Rufus Beck, who gave Zwackelmann in 2006 as a kind of Meinrad revival, did that quite well. And the irony right away. Beck gave the dark lord a double bottom.

August Diehl sweeps away all of that. He must have taken a run-up in makeup, where he seems to have spent a few hours each day of shooting. And then he jumped off. And jumped around like hell. Looks like a mix of late Voldemort, Gollum and Loriot's talk show monster ("Mask? What Mask?"), has over-under cross-bite. And such a wet debate that it's better not to sit in the first two rows of cinemas. If potato addiction leads to such a frenzy of evil, of fun, you really should call the federal drug commissioner.

What are you supposed to do with the Seppel? A – well – bunny hat on his head, a lederhosen robe on his body, braces with deer horn buttons, white shirt, round face, a complexion like milk and blood. Seppel was always the innocence of the country, the little one who thought behind his buddy Kasperl with delay and in whose shadow.

The Kasperl was the Vicky of Dimpfelmoserhausen. The bum was young Faxe. And when Kasperl - after the exchange of hats - has to give the seppel, he acts particularly stupid so that the seppel can be taken from him. That's not very friendly.

Seppel is a diesel thinker, a doubter without a biography – what happened to his parents before he came to his grandmother was not written anywhere, so one could hardly attribute a Hotzenplotzisches father trauma to him. A puppet theater figure with a high proportion of wood.

Benedikt Jenke can be more, become more. Starts as a picture-book bummer - milk-and-blood-and-leather pants etc. And then something happens in him through the shock and darkness in the robber's cave.

The new "Hotzenplotz" tells - in addition to some other things, the story of a beautiful late love for example - also the developmental novel, the self-empowerment story of Seppel. The game of confused identities becomes a game of finding identities. "The Robber Hotzenplotz" is a film for all generations.

Now we need to get to the annoyances and a half. The wasti namely is a problem. Wasti has always been a problem.

First and foremost, of course, for the widow Schlotterbeck, that magically talented woman without whose crystal ball Hotzenplotz could never have been arrested. The wasti used to be a dachshund, but has to be hidden because after a widow's magic accident, it phenotypically resembles a crocodile, but barks.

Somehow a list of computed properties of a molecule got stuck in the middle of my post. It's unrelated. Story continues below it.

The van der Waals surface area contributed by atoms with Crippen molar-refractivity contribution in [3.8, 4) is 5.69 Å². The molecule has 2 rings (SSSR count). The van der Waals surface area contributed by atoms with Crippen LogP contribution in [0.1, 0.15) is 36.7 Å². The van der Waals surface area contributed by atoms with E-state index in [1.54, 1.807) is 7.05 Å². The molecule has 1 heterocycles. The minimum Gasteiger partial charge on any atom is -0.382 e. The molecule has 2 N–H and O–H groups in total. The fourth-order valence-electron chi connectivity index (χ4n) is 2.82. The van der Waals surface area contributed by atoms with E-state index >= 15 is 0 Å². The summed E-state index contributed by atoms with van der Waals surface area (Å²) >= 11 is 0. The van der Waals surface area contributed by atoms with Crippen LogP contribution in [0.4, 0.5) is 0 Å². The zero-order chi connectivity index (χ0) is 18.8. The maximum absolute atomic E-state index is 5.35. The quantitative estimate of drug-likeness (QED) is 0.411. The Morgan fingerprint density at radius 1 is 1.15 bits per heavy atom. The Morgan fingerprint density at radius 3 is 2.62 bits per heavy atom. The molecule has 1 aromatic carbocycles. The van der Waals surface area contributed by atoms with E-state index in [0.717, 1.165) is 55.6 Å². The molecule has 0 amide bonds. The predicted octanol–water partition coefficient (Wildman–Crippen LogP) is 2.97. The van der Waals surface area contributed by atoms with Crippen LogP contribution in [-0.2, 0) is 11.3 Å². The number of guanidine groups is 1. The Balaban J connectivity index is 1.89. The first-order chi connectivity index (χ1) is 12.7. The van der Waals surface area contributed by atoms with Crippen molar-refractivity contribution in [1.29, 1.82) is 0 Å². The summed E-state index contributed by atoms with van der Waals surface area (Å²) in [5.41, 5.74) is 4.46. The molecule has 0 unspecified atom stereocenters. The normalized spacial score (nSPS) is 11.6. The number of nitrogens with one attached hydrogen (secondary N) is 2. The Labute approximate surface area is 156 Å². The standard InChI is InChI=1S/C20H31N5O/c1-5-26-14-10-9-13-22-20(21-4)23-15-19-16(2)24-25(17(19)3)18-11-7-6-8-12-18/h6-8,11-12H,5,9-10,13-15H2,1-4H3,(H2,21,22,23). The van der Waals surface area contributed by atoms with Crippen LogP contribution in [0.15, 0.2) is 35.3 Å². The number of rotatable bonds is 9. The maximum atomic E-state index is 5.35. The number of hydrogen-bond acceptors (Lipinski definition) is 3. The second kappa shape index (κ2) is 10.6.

Wasti became a problem for Otfried Preussler when he forgot to put the poor animal back in a dachshund at the end of the second book. Which is why he finally, animal lover that he was, decided to give the world a third Hotzenplotz, in which the re-capping and a veritable rocket flight could then take place.

Normally, you'd think that with a decent CGI computer these days, it would be relatively easy to come up with an art crocodile that looks better than the crocodile dachshund from 2006, which was also a disaster. Possibly because with the (modest) nine million euros production costs so incredibly many potatoes had to be purchased for Zwackelmann's cellar, apparently there wasn't enough money left over for CGI magic.

For the computer tricks in general - for example, there is great concern about August Diehl in view of the threadbarely put together magic cloth on which he has to whiz through the air as a Zwackelmann in the best Harry Potter manner. And for Wasti in particular.

Not only does he look more like an alligator (those are the lizards with the round snouts), he also seems to be a close relative of Jim Button's half-dragon Nepomuk, albeit like a stuffed one.

Speaking of Jim Button: His adventures, which were also designed extremely lovingly and true to the original, also looked technically flawless because director Dennis Gansel had three times the budget at his disposal.

None of this detracts from the enjoyment of the new "Hotzenplotz". You go home with nostalgic exhilaration past your brand new coffee machine, in front of which you stand as gimpy as the Hotzenplotz in front of the world, because it is smarter than you, but it doesn't produce a melody. Not even "May makes everything new".

Then gently stroke the old books to reassure them that once again no tort was done to them in the cinema. And looks forward to reading them. Eventually anyone.